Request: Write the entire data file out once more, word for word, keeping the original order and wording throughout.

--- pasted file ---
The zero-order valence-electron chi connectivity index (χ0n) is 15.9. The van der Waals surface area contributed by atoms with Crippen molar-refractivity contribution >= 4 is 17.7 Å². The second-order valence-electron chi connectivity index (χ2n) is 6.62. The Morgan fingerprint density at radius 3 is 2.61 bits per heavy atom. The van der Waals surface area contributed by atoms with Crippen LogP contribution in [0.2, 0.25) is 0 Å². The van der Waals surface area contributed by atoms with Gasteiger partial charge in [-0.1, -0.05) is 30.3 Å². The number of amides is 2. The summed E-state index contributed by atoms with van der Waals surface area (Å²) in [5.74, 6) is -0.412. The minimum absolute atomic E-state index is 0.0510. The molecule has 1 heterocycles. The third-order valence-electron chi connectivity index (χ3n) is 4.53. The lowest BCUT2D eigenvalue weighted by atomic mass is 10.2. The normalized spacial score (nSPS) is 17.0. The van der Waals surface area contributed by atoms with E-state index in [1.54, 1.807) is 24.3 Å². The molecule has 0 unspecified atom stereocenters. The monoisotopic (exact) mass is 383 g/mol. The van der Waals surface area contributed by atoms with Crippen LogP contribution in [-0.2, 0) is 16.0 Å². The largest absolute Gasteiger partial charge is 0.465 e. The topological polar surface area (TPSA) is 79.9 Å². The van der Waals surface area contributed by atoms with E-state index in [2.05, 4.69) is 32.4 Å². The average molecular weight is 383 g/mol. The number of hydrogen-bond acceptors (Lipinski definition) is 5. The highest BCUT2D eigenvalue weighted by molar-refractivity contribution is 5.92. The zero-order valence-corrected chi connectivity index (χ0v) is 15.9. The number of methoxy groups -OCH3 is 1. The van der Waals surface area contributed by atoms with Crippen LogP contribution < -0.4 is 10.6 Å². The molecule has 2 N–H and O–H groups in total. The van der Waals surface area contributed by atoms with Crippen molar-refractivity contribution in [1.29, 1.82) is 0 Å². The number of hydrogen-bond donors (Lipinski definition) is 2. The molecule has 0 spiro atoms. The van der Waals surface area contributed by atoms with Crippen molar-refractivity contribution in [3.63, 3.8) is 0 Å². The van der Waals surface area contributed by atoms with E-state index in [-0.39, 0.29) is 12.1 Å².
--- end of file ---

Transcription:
The zero-order valence-electron chi connectivity index (χ0n) is 15.9. The van der Waals surface area contributed by atoms with Crippen molar-refractivity contribution >= 4 is 17.7 Å². The second-order valence-electron chi connectivity index (χ2n) is 6.62. The Morgan fingerprint density at radius 3 is 2.61 bits per heavy atom. The van der Waals surface area contributed by atoms with Crippen LogP contribution in [0.2, 0.25) is 0 Å². The van der Waals surface area contributed by atoms with Gasteiger partial charge in [-0.1, -0.05) is 30.3 Å². The number of amides is 2. The summed E-state index contributed by atoms with van der Waals surface area (Å²) in [5.74, 6) is -0.412. The minimum absolute atomic E-state index is 0.0510. The molecule has 1 heterocycles. The third-order valence-electron chi connectivity index (χ3n) is 4.53. The lowest BCUT2D eigenvalue weighted by atomic mass is 10.2. The normalized spacial score (nSPS) is 17.0. The van der Waals surface area contributed by atoms with E-state index in [1.54, 1.807) is 24.3 Å². The molecule has 0 unspecified atom stereocenters. The monoisotopic (exact) mass is 383 g/mol. The van der Waals surface area contributed by atoms with Crippen LogP contribution in [-0.2, 0) is 16.0 Å². The largest absolute Gasteiger partial charge is 0.465 e. The topological polar surface area (TPSA) is 79.9 Å². The van der Waals surface area contributed by atoms with E-state index in [2.05, 4.69) is 32.4 Å². The average molecular weight is 383 g/mol. The number of hydrogen-bond acceptors (Lipinski definition) is 5. The highest BCUT2D eigenvalue weighted by molar-refractivity contribution is 5.92. The zero-order valence-corrected chi connectivity index (χ0v) is 15.9. The number of methoxy groups -OCH3 is 1. The van der Waals surface area contributed by atoms with Crippen LogP contribution < -0.4 is 10.6 Å². The molecule has 2 N–H and O–H groups in total. The van der Waals surface area contributed by atoms with Crippen molar-refractivity contribution in [1.29, 1.82) is 0 Å². The number of hydrogen-bond donors (Lipinski definition) is 2. The molecule has 0 spiro atoms. The van der Waals surface area contributed by atoms with Crippen molar-refractivity contribution in [3.63, 3.8) is 0 Å². The van der Waals surface area contributed by atoms with E-state index in [-0.39, 0.29) is 12.1 Å².